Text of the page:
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Event handling is also supported for native C++ classes (C++ classes that do not implement COM objects), however, that support is deprecated and will be removed in a future release.

Anyone knows why? Couldn't find any explanation for this statement.

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4 Answers 4

up vote 6 down vote accepted
  1. It's totally non-standard kludge that probably has very little actual users. And I mean non-stndard kludge even in WinNT and Microsoft-private world.

  2. COM has much richer repertoire for event-like mechanisms and also allow fully multi-threaded code these days

  3. This one is lethal - that functionality is doing implicit locking (probably our grandpa's idea of "synchonized" before templates and widespread safe use of normal critical sections). That makes it more dangerous than COM's single apartment, ahem, thing :-) As in it can give you a deadlock out of nowhere (happened to Java's synchronized methods as well - nothing special :-)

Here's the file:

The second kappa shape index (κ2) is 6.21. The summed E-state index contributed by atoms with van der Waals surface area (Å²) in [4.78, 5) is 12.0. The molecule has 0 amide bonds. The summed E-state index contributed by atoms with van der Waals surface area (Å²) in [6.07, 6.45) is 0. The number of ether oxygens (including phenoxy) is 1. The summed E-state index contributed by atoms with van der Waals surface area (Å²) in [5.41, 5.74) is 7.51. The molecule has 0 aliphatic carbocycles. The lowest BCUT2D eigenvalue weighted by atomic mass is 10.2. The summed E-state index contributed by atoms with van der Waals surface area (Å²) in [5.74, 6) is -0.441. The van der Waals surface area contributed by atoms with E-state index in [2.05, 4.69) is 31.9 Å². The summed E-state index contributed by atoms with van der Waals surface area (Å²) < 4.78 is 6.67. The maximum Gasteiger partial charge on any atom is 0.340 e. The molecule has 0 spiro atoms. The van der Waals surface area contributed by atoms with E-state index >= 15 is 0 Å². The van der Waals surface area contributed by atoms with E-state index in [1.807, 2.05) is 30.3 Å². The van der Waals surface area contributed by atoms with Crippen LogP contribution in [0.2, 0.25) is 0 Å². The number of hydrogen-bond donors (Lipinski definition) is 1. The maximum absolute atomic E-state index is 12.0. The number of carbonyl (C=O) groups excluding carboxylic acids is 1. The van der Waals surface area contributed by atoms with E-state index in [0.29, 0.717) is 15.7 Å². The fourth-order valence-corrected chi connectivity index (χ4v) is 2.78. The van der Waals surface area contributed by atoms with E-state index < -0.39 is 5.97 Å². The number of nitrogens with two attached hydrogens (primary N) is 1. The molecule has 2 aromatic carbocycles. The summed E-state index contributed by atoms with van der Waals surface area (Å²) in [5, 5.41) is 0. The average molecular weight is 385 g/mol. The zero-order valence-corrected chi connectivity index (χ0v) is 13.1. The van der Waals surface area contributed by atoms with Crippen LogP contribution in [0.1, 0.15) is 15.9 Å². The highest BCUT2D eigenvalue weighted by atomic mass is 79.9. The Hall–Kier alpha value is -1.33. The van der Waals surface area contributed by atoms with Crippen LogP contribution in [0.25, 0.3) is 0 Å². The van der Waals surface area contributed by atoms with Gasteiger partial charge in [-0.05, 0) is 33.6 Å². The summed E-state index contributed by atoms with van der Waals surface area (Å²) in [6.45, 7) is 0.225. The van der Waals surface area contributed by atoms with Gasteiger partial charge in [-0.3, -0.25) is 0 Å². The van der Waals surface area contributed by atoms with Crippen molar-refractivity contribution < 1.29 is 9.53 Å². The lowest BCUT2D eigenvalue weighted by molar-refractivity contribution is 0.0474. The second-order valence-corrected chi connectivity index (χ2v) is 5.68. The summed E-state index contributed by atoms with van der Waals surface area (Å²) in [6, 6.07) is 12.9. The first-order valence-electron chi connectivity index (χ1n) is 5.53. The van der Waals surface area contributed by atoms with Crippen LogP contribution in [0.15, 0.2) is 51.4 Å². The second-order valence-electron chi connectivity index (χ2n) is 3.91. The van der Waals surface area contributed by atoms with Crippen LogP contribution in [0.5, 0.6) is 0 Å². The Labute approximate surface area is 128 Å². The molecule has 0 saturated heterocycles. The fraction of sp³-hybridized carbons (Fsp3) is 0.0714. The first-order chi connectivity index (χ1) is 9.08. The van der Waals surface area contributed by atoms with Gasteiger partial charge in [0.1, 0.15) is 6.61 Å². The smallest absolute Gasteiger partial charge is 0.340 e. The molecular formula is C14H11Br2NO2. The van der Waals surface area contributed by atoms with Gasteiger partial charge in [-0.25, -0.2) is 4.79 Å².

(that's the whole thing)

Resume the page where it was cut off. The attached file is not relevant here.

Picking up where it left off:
4. Everyone and their dogs know how to use normal multi-threading and at least critical sections with smart pointers these days, so besides being dangerous, that thing is also irrelevant.

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+1, though I'd disagree with "irrelevant" - a native mechanism would be welcome. It can be implemented through libraries, but first class support with elegant syntax, good compiler diagnostics, debug support ("break when this even fires") etc. would be welcome. –  peterchen Aug 7 '10 at 6:54
It's really nothing more than async call for which you don't check completion. Forgot the name of a API - just fires up a thread which gets closed when the function returns - perfecly debuggable and no locking if you know what you are doing. –  ZXX Aug 7 '10 at 8:14

I'd hazard a guess, and it is just that, that similar functionality can be achieved by a signal/slots type library in a more more portable/standard C++ (with templates) fashion rather than requiring compiler support by MS.

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More likely looking at the MSDN page as MS expect you do do the events and marshalling in COM –  Mark Feb 19 '10 at 11:35

I'd hazard a guess that they would want you to do it all the .Net way now.

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Have a look at Boost::Signals


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FYI, this link is now broken. –  Richard Szalay Aug 6 '10 at 10:55

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